. . . Now

      in September our New England mountains
      under a clear sky for which we’re thankful at last
      begin to glow, maples, beeches, birches

      in their first color. I look
      beyond our famous hayfields to our famous hills,
      to the notch where the sunset is beginning,

      then in the other direction, eastward,
      where a full new-risen moon like a pale
      medallion hangs in a lavender cloud

      beyond the barn. My eyes
      sting with sweat and loveliness. And who
      is the Christ now, who

      if not I? It must be so. My strength
      is legion. And I stand up high
      on the wagon tongue in my whole bones to say

      woe to you, watch out
      you sons of bitches who would drive men and women
      to the fields where they can only die

The lack of a full stop at the end allows the final howl to bounce right off the page. Nevertheless, the Volta9 is organic—the poem could only end the way it does. In Frost, the sententiae are hardly ever as outré; they are thumbtack-thin apexes that only hint at the rhetorical icebergs creeping under the icy waters.  A Frostian example of this is: “The thousandth time may prove the charm” (from Snow). As was the case with Seneca and his rhetorical school, Frost’s poems are a continual evolution and reworking of a single thought or message. One may sum it up thus: Life is brutal, nature merciless, beauty lies not in that truth, but in our resistance to it and that resistance is fuelled by love. Extricate some of Frost and Carruth’s last lines from their cradle and they sound—and look— remarkably like aphorisms:

      To yield with a grace to reason,
      And bow and accept the end
      Of a love or a season?

      Reluctance *


      Two roads diverged in a wood, and I—
      I took the one less travelled by,
      And that has made all the difference.

      The Road Not Taken *


      The fact is the sweetest dream that labor knows.
      My long scythe whispered to the ground and left the hay to make.

      Mowing *10


      but death went on and on
      never looking aside

      except now and then
      with a furtive half-smile
      to make sure I was noticing.

      On Being Asked To Write A Poem Against The War In Vietnam **


      Always I wanted to give and in wanting was
      the poet. A man now, aging, I know the best
      of love is not to bestow, but to recognize.

      Sonnet #10 **


      And I stopped. I
      was about to say the grave of God
      until I realized I’m looking at it
      all the time. . . .

      Graves **11

These are the kind of endings that Dr. Johnson must have had in mind when he wrote: “The only end of writing is to enable the readers to enjoy life or better endure it.” But how are they achieved? One of the suasoriae’s greatest assets is that it allows poets to set the conditions whereby the reader actually yearns for the lesson to be imparted and thus does not mind the lofty tone as the quaestiones infinitae are pondered. In any other context, we would find such pearls too pedantic, or worse, condescending, yet rhetoric and its capacity for the Volta, allows for the incantation to deliver its venom by lacing the cup with honey (more on Lucretius later). For now, the argument leads us to the synthesis that this paper is attempting. Following the romantic rejection of rhetoric, there has been a progression towards a poetics of asides, ruminations and a Hamlet-like obsession with the subject—a trend that culminated in the overkill of the confessional lyric and the de-fragmentation of language that resulted shortly after that,12 surely an understandable reaction once such an impasse is reached.13 Most poetry since has been characterised by an uninformed re-invention of stanzaic, metrical and/or sonorous experimentation. Nevertheless, rather than perceiving rhetoric as an antithesis of poetry, one should realize that emotions and perceptions from the within—that hallmark of the armchair pasha poet—are insufficient to sustain either the reader’s prolonged attention or a sense of drama and importance. In the Evagoras (9:9-11) Isocrates discussed the ‘difficulty of writing elegies’ without the aid of metrical scaffolding and the argumentative poetic license. In classical times, the union of poetry and rhetoric was deemed not only complementary but also essential by the widest range of poets and orators. In her essay Poetry and Rhetoric, Ruth Webb quotes a remark by Theophrastus:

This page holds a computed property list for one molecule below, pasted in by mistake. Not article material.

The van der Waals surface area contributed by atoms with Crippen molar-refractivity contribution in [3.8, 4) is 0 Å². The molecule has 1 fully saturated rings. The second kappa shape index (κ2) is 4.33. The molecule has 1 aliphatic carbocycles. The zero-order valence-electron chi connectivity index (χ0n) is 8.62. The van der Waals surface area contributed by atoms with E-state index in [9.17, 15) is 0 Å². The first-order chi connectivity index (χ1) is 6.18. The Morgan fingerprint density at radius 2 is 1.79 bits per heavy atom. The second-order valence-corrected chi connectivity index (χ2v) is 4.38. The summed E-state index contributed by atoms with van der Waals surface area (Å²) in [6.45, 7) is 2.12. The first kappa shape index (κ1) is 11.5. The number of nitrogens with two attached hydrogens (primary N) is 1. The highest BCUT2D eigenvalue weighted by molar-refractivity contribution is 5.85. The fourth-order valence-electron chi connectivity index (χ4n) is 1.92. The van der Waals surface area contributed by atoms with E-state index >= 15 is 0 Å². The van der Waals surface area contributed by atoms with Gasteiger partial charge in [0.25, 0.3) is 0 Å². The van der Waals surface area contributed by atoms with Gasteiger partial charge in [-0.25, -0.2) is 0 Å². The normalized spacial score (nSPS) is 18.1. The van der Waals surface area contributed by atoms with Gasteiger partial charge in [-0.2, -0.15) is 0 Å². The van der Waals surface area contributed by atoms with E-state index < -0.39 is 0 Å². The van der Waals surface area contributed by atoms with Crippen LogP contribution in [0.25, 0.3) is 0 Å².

Poetry and rhetoric are both considered to be directed towards the audience (in contrast to philosophy which is directed towards its subject matter.) Poetry, moreover, has always shared certain functions with epideictic rhetoric, such as the public praise of rulers and patrons in works originally composed for a particular audience or occasion. (Webb, 340)

Coincidentally, Aristotle’s words on the epideictic echo a quotation from Frost used earlier in this essay14:

      The present is the most important; for all speakers praise or blame in regard to existing qualities, but they often make use of other things, both reminding [the audience] of the past and projecting the course of the future. (Rhetoric, 1358b)